Amina Davlatshoeva

Before joining the doctoral program at CIE Amina completed a master’s degree in Education at the Aga Khan University in Pakistan.  Her studies focused on planning and policy development for educational institutions and governments, with an emphasis on education systems in Asia.  Below she recounts here experiences since then.


When I finished my Master’s degree in Pakistan, I found work in Afghanistan. Starting in 2004 I worked with The Aga Khan Education Services in Afghanistan as an Education Program Coordinator for Tutorial Assistance Program which helped children needing assistance to improve their subject knowledge in three regions of Afghanistan. In 2005 I joined the “Learning for life” project, in Kabul as Technical Advisor to Bridging program in the instructional design department. The project was administered by CIE/UMass. ”Learning for life” was a health focused, accelerated adult literacy project that prepared women and older girls in rural areas of 12 provinces.


In 2006 I entered the doctoral program at CIE/UMass.  I finally finished my degree in 2014. My doctoral thesis “Female Voices on Health Issues in The Northeast Provinces of Afghanistan” was published by Lambert Academic Publishing. It can be found on Amazon here. My thesis research was multifaceted but the focus was; Health and Identity and how this manifests in the financial stability of a project. It was not until my doctorate was granted that I was able to focus on questions that perplexed me! To what degree were the questions fact or allowed opinions?


After Graduation from UMass, the inevitable question arose of “what’s next?”  I was able to join Qnet, an E-commerce company based in Malaysia, as an independent representative. I was assigned as a co-trainer for topics focused on helping start-up entrepreneurs integrate principles into their business models: E-money, E-transactions on the internet; E-commerce Myths and Realities; and How to detect fraudulent versus legitimate internet products. We worked with clients from Tajikistan (Tajikistan was multi-cultural then), Afghanistan and UAE and trained in a combination of Tajik, Dari, Russian English and Arabic.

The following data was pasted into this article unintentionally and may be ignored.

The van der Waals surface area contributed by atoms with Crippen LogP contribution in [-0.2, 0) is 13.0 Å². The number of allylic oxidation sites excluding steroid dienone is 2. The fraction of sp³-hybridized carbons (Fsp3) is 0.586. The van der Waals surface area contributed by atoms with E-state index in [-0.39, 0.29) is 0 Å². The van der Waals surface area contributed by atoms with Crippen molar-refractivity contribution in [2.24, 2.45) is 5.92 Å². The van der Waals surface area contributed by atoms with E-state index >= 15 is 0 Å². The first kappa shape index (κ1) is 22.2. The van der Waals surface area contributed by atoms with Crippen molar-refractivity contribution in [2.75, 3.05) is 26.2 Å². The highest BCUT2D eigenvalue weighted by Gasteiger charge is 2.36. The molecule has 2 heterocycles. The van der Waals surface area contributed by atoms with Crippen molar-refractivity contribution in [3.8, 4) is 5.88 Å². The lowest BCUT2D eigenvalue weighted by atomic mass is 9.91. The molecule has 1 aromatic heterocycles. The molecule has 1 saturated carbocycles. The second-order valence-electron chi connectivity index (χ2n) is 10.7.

Early in 2015 I was a co-trainer in Badkhshan, Afghanistan working in an information session for Afghan women who were using e-commerce and learning conceptual models of business planning.  (Left with co-trainer in Wakhan Corridor at the border crossing to Takjikistan.)


Later in 2015 I joined the Infinity Holdings Group of Companies in Abu Dhabi as the Senior Group Manager of Strategic Planning, Development and Research. In that role I was charged with developing a road map for the company in Abu Dhabi and preparing them for EXPO 2021. I was also responsible for developing E-commerce and Smart Applications with businesses and semi-government entities in UAE. My work required many hours of reading and analyzing data generated within the UAE and from other Middle Eastern countries.  I conducted surveys and was able to help senior staffers use different tools to clarify their understanding of the ecosystems of finance and its relationship to the world of international business. (Right with co-worker at Infinity Holdings.)


As any UMass Graduate can attest the corporate world is a giant leap from health education working with people in the rural areas of Asia. I found my studies from UMass gave me advantages that others in the corporate world did not possess: business models and numbers, figures, currencies - my analytical skills and qualitative style of drawing meaning from complex data was an asset. My signature line to my team was “The data shows otherwise.” 


When Covid19 arrived in 2020, the Abu Dhabi UAE corporate world practically came to a standstill. Officially or unofficially, people simply stopped coming to work. Corporate communications came to a standstill. Many of my team relied on TV and social media for information. At a time when folks most needed reassurance there was none. So that began my involvement in social media through more than 20 YouTube videos “Breaking the Curve of Covid19.”


My contribution was to share knowledge as awareness. I explored different aspects of life during Covid19 that were specific to the Central Asia, Middle Eastern context. I published video content in different languages including English, Tajik, and Shugni. The feedback I received prompted more research. That was when I understood the obligation to remind my followers (especially those who recently emerged from the rural world) that there was, is, and always would be, an obligation to differentiate between opinion and fact.